I was listening to someone recently, really a lecture he gave back in 2013, that's probably one of the most fascinating spiritualizations of evolution - as we know it - that I've ever heard, and he managed that without massive skews of historical data (or at least if he did make errors they were nothing that his points and ideas hinged on). With stuff like the Global Consciousness Project being a thing I do think it's possible that we could come to see evolution in at least a slightly less cold light and possibly the idea that there was a semblance of will and a cosmic desire to self-actualize driving it. I'd be hard pressed to call that creationism though, it might have a slightly Hindu or Buddhist flavor but I also think that the current knowledge processed into it would blow the hinges off a lot of the dogmas from those times, drafted with much less human knowledge, and also to consider that there's been any kind of cosmic will pushing forward for several billion years to create something causes me to increasingly doubt a) that we're likely to blow ourselves up b) that all of this came about so we could have a war with matter and consider our goal to be leaving physical reality by gnostic means.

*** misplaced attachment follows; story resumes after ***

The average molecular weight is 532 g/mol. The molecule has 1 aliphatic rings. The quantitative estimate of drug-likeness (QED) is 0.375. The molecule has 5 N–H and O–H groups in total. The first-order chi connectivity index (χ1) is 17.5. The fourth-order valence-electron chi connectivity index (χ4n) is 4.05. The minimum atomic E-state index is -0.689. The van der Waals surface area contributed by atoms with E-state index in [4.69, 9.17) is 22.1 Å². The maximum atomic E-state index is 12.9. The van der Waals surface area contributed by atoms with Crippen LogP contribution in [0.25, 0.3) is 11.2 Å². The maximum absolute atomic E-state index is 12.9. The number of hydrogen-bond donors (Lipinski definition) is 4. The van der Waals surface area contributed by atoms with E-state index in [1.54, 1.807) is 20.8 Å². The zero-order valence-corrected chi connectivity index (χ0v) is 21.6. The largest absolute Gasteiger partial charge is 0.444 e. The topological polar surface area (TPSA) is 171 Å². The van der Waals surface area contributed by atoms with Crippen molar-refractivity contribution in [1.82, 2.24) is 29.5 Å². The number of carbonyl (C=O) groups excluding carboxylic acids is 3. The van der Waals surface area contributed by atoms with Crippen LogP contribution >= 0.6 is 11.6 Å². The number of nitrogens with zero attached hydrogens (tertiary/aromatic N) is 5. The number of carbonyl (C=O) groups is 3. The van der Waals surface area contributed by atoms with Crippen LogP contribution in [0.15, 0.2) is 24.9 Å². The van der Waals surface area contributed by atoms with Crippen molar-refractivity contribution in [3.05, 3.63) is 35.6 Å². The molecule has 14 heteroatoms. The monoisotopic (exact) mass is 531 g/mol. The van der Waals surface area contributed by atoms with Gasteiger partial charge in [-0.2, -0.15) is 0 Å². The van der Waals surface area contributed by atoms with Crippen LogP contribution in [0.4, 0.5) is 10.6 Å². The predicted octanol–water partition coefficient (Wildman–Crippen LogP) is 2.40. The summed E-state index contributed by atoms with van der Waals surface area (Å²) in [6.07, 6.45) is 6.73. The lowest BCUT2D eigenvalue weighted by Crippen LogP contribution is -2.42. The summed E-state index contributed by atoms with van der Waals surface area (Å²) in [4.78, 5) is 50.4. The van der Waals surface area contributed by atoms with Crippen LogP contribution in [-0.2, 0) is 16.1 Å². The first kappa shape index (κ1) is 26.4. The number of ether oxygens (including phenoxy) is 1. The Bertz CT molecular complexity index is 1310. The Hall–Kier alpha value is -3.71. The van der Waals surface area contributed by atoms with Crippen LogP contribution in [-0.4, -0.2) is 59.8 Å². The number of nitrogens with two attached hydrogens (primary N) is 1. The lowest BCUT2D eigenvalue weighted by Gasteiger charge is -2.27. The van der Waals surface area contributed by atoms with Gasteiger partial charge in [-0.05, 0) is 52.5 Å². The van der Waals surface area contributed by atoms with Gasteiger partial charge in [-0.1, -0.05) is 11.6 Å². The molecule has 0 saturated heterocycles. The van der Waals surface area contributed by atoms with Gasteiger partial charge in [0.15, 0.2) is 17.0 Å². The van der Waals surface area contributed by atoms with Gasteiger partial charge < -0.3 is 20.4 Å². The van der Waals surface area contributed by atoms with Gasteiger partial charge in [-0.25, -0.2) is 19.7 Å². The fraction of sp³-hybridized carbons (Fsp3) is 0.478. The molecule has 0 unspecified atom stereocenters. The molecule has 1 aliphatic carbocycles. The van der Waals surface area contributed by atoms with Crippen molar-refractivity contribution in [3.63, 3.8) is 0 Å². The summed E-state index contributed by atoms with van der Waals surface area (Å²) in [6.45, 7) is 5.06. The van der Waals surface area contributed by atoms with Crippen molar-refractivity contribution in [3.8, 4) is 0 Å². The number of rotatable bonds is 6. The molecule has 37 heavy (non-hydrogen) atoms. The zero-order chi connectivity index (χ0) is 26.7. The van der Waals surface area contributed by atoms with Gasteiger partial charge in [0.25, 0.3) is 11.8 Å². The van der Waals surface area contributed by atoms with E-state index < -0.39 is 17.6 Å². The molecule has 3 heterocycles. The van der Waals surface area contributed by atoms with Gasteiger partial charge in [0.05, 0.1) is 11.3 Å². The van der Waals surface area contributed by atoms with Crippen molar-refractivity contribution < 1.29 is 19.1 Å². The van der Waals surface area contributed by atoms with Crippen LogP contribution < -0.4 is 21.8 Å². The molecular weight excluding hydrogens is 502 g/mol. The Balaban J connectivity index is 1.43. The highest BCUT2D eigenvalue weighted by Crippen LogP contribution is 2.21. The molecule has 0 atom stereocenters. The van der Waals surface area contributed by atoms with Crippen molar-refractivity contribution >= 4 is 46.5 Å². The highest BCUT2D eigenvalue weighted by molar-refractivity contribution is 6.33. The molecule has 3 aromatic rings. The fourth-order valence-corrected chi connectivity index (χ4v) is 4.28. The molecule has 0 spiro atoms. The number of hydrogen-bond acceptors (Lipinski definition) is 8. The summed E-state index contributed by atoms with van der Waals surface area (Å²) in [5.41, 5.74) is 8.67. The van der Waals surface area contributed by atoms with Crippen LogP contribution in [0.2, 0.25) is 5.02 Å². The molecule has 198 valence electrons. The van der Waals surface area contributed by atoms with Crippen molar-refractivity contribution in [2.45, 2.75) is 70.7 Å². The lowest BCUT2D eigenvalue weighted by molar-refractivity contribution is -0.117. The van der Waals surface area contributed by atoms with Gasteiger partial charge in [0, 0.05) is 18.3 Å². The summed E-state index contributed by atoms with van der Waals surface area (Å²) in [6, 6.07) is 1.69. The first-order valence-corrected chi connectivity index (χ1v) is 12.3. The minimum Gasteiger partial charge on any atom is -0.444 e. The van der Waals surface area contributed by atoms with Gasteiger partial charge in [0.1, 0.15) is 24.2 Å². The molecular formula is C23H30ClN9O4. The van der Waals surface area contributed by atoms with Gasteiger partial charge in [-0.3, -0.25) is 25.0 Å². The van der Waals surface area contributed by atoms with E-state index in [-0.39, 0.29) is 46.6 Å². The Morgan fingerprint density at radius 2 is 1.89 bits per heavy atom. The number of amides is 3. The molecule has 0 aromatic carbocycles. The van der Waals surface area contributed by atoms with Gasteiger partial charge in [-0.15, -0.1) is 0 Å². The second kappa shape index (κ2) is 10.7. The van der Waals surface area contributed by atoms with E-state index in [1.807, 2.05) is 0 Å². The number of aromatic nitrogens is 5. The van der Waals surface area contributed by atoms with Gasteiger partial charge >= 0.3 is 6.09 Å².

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kraftiekortie
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12 Aug 2017, 7:29 am

I find the Vedic version to be much more sensical than the Biblical one.

It doesn't mean I believe in anything other than evolution, though.



Wolfram87
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12 Aug 2017, 7:38 am

If we're gonna do creationism, I'ma propose the nordic one; the world was made from the corpse of an ancient giant that was murdered by some dudes while he was nursing from a priordial cow. Clear?


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naturalplastic
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12 Aug 2017, 7:41 am